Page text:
Researchers flail as public cuts the cord

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The evolution of telecommunications in the U.S. is forcing some of the biggest changes in the marketing-research business since Gallup walked away from door-to-door surveys and picked up the phone.

Millions of Americans-especially the prime youth demographic-have cut the landline phone in the home and decided to go wireless. At the same, about one-third to one-half of all U.S. landline residential phone numbers are on the federal do-not-call list-and millions of who aren't employ Caller ID and call blocking. Cellphones are off limits to pollsters, and while legally do-not-call regulations allow landline polling, those calls aren't often welcome. "Perceptually, consumers don't differentiate between research and telemarketers," said Lenny Murphy, VP-operations for Dialtek, a field-data-collection company.

"There goes everybody's productivity for doing research," said Mr. Murphy, noting that survey response rates are falling, from 30% to 40% in past years to about 20% more recently. "You have to call more people to get those willing to participate."

The result of these combined telecommunications changes is a hike, on average, "in the ballpark of 20%," in the cost of marketing and other surveys conducted over the phone, he said.

According to the Yankee Group, about 11 million people, or 3.5% of U.S. households, have abandoned landline phones entirely and rely only on mobile phones, up from 1.7% in 2002 and 2.1% in 2003. Many of the landline-phone-cord cutters are in the 18-24 demographic. As they age, there is the potential the phenomenon will "bleed" into other demographic groups, said Kate Griffin, senior analyst, Yankee Group Consumer Technologies & Services. "It's been huge even in its first iteration," she said, "and we haven't seen the full effect yet. Pollsters and telemarketers will need to adapt their business models" because they can't call cellphones.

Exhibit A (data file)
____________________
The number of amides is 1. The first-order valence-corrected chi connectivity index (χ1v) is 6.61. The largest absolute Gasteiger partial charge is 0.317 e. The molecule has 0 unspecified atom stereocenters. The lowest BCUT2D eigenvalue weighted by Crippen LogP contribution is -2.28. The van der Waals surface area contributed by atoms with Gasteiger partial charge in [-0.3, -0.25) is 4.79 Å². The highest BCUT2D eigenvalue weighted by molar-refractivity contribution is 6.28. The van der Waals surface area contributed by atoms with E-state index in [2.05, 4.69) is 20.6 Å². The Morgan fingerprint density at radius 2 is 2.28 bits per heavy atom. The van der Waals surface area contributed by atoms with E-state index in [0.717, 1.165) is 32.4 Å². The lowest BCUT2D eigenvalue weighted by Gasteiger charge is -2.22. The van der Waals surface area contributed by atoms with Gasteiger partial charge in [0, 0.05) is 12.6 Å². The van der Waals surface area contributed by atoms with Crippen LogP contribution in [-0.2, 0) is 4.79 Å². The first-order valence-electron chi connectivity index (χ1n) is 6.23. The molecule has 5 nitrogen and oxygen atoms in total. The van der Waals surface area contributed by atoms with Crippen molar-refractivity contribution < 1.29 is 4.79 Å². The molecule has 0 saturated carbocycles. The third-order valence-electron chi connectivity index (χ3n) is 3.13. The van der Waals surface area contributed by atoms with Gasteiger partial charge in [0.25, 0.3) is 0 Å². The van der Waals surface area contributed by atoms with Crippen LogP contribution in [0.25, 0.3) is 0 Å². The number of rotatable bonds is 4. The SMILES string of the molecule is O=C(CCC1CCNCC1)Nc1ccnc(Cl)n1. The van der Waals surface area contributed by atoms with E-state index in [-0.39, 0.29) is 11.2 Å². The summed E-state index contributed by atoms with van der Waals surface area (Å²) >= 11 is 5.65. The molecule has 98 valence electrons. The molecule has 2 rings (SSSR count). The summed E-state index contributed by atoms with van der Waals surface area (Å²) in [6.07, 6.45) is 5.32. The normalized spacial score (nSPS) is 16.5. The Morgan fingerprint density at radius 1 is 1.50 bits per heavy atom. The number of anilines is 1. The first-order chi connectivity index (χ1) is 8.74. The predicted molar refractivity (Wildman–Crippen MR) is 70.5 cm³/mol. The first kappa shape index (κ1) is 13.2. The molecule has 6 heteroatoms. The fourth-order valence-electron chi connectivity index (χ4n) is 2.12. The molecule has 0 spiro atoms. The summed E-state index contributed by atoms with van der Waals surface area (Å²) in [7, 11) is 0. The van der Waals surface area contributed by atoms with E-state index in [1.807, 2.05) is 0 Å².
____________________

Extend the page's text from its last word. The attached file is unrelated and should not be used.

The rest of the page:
new methods

Marketers have devised new survey methods, many using hybrid methodology, such as use of the Internet to screen people and then to call for a live interview. Others are relying completely on Internet research.

Mr. Murphy maintains Internet surveys have a "terrible response rate," in most cases garnering a response rate of 1%. However, Christine Hannis, head of communications for Omnicom Group's BBDO in Europe, isn't concerned about the rising number of younger consumers cutting the cord. "This generation is not overwhelmed by messages. They have very good control over communications and don't engage in things they're not interested in," she said. But when they do engage, she said, they are surprisingly open, citing a recent Net study she said she completed in 24 hours.

William Cook, senior VP-research and standards for the American Research Foundation, cautioning against an "angst frenzy," said the cheaper cost of online research is helping offset hikes in the cost of telephone surveys. For the research companies, moves taken to reduce costs include outsourcing call centers to Canada or even India.

`the pain is here'

Louis Mastria, spokesman for the Direct Marketing Association, said some 64 million phone numbers are on the federal do-not-call list and about 55 million of those numbers are residential phone numbers. The remainder include cellphone and business numbers. "The pain we anticipated is absolutely here," he said, blaming the list for the loss of jobs at call centers, and for harming certain businesses such as newspapers, which relied on telephone calls for subscriptions. The DMA said 66 million Americans made telemarketing purchases last year.

Eric Nielsen, senior director-media strategies for the Gallup organization, said the youth market makes up about 10% to 13% of the population and if you are missing 4% or 5% of those because they have no landline phone, "then you're missing 30% of your sample or base."

"The mobile generation is upon us," said Jeff Minsky, East Coast media director, OMD Digital. "It's not going to happen overnight. But it's going to happen."

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